Uber has agreed to pay a $148 million fine for a data breach. The ride-hailing company has also promised to take steps to tight data security to ensure that this breach doesn’t happen again in the future. Uber failed for a year to tell its drivers that hackers had accessed their personal data despite having knowledge of this breach. The settlement agreement was announced by Lisa Madigan, the Attorney General for Illinois, and applies to all 50 states and the District of Columbia.
Madigan said that under Illinois state laws, Uber was required to notify its drivers as soon as it noticed the data breach but the ride-hailing services failed to do so. Uber finally started to notify affected drivers but this was nearly one year after the breach was first reported. Madigan said that this was unacceptable adding that companies must be held accountable if they break the law. The Illinois Attorney General also confirmed that she was convinced that Uber had learned its lesson and that the ride-hailing company is actively taking measures to protect its drivers from privacy threats.
In November 2016, Uber learned that a group of hackers had infiltrated its system and accessed the personal information of its drivers including driver’s license information. At the time, over 607,000 Uber drivers were affected in the US alone. Uber didn’t acknowledge the breach until later in 2017. The ride-hailing service also said at the time that it had retrieved back most of the stolen info. The company also confirmed that it had paid $100,000 in ransom to have the data destroyed.
Uber was later sued for failing to notify drivers regarding the breach as soon as possible. Many experts agree that even though the ride-hailing service needed to account for its actions, it was in its best interest to avoid a long protracted legal battle. Uber is already facing legal challenges in the EU. Tony West, chief legal officer at the company, indeed captured the essence of this by noting shortly after the $148 million settlement that in fact this was the right thing for the company to do. West also added that it’s in the interest of transparency and accountability to make sure that the process was as open and as fair as possible.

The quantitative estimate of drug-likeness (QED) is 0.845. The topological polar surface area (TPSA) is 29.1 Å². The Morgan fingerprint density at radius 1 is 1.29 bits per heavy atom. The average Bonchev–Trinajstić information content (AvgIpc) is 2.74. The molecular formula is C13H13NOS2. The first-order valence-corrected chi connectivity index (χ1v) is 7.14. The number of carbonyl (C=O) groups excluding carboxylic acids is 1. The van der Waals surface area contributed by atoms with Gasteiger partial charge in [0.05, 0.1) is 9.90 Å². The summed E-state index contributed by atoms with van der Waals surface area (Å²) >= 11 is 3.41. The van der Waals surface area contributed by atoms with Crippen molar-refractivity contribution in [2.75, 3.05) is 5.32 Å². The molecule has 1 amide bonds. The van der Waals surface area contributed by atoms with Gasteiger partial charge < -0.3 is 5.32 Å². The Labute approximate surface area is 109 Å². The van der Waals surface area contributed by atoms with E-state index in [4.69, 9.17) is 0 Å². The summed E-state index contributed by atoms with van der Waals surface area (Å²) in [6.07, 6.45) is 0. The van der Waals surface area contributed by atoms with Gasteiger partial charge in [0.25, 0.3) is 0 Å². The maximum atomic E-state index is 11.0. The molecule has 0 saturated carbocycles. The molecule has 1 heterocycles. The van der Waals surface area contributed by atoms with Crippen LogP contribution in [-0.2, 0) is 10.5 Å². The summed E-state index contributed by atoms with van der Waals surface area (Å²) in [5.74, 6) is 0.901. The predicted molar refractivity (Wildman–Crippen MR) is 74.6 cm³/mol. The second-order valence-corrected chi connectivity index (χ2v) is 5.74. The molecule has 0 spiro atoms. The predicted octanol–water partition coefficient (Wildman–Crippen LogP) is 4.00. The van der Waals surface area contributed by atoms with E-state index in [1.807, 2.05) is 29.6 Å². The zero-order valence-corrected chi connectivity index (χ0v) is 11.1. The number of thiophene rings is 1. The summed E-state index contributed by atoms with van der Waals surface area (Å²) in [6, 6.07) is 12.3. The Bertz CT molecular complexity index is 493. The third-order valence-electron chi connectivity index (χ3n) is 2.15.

The 2016 breach also had a profound effect on customer data. Initial estimates show that the hackers accessed and stole personal information of over 57 million Uber riders in the US. The suit was launched by all the 50 states in the US and the District of Columbia. It was one of the most high-profile, legal actions taken against the ride-hailing service over the last few years.
It’s not clear what Uber is doing to prevent this kind of breach moving forward but the company should be very careful to avoid such a legal issue in the future. Nonetheless, Uber is not entirely new to legal trouble. The company has had to navigate numerous lawsuits in the US and abroad in the recent years. But for now, it seems one problem is out of the way.